‘Prepare ye the way of the Lord’: The Messiah

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(Read Psalm 72, Isaiah 42, Daniel 7)

Because of the Kingdom of David and the Temple in his city, the kings that followed bore his blessing, his expectation, and the burden from their shortcomings. We hear these hopes in Psalm 72, on the occasion of the coronation of a new king or his renewed blessing.  But there were of course a series of kings who fell short and reverted to the old paganism or autocratic injustice.  The usual hopes and rebukes associated with the kingship come to an end with the exile. 

However, the vision of the righteous anointed one (messiah) is not then abandoned with this failure. On the contrary it expands, even as it is changed. The messiah will come with God’s victory, once and for all, over the nations.  He will exhibit all the virtues the real kings have fallen short of.

And, in the wake of the suffering and displacement of exile, this coming anointed one will take a form not yet imagined, a surprisingly lowly form. In the latter chapters of Isaiah he is a humbled servant with not a smaller but a greater mandate- to bring God’s light to the nations now their overlords, among whom they are scattered. This is indeed a reason they have befallen this calamity.  Is he an individual or the nation? The ambiguity itself is informative. In Daniel 7 is he a humble human being or a mysterious heavenly being? Again, the very question says something about who he will be. In both cases his suffering at the hands of the nations is conceived as the means of his victory. We can see how this transformed hope becomes the fertile ground for the coming of Jesus centuries later.  Disappointment did not lead to despair, but to a wider hope for a future. The people of God came to hope not for their own victory, but for a final resolution, a comprehensive coming of God’s reign. (The term in theology is ‘eschatology,’ i.e. the knowledge of the last things).  This hope had elements of ‘settling the score’ with the arrogant Gentiles, of the establishment of the Messiah on the throne, of conquering death itself. And of course, all would come to pass, but not as they could have foreseen.

Listen to Handel’s Messiah through ‘and He shall purify’

The Wisdom Books

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Counter-point, Talking Back, Bringing Yourselves, Your souls and Bodies:  the Wisdom books (Job 38, Proverbs 8, Ecclesiastes 1, Song of Solomon 1)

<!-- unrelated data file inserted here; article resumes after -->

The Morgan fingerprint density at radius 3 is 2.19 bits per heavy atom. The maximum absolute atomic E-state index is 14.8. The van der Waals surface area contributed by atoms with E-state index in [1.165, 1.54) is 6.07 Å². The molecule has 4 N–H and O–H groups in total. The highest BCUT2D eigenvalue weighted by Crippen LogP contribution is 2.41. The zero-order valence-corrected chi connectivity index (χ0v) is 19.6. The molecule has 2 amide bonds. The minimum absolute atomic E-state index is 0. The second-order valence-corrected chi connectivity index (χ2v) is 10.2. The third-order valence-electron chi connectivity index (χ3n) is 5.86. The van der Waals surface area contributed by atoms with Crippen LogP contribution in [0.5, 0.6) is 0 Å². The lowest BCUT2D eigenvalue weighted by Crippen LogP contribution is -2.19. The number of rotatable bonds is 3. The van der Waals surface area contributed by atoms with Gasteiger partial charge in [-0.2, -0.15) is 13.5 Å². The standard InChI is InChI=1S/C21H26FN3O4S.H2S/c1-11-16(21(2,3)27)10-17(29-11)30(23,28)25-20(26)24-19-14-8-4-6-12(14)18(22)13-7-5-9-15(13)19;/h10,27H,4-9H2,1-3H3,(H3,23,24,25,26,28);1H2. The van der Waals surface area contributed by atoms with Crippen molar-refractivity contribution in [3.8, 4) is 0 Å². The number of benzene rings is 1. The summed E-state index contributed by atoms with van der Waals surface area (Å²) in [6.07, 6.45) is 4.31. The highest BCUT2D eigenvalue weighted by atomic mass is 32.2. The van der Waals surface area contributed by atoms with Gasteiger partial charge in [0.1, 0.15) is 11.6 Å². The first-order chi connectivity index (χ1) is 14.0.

Some resist reading the Bible because they suppose it has a kind of distant sanctimony unrelated to ‘real life,’ that is, things like doubt, desire, practicality, and our ‘off-message’ emotions toward God.  But in fact, the Old Testament acknowledges and includes these, so that the answers it provides truly addresses our lives as we actually experience them.

This entry is but an invitation to read the books in their entirety, but at least let me point out how they challenge other parts of the Scripture, so as to provoke answers which we can more deeply appropriate. Ecclesiastes throws in doubt the sense that godliness will have its reward. Job likewise complains about how the mystery of evil fits into God’s plan. Song of Songs is an unabashed love song. Proverbs includes worldly advice, much of it from pagan sources.  But the assumption behind the inclusion of all of this literature is that we do not need to protect God, as if He could not provide an answer. In Job 38 He places us and our questions in their place, though He goes on to reward Job’s complaining!

Wisdom literature finds a place in the whole collection, or canon, of the Old Testament. Likewise desire in marriage, doubt in waiting and listening, suffering in the message of the suffering servant, and practical advice in a life with the larger purpose God gives us. These have their place, but there remains a larger context in which to understand ourselves before God.

Google ‘Song of Songs’ and Bernard of Clairvaux and read a few pages.

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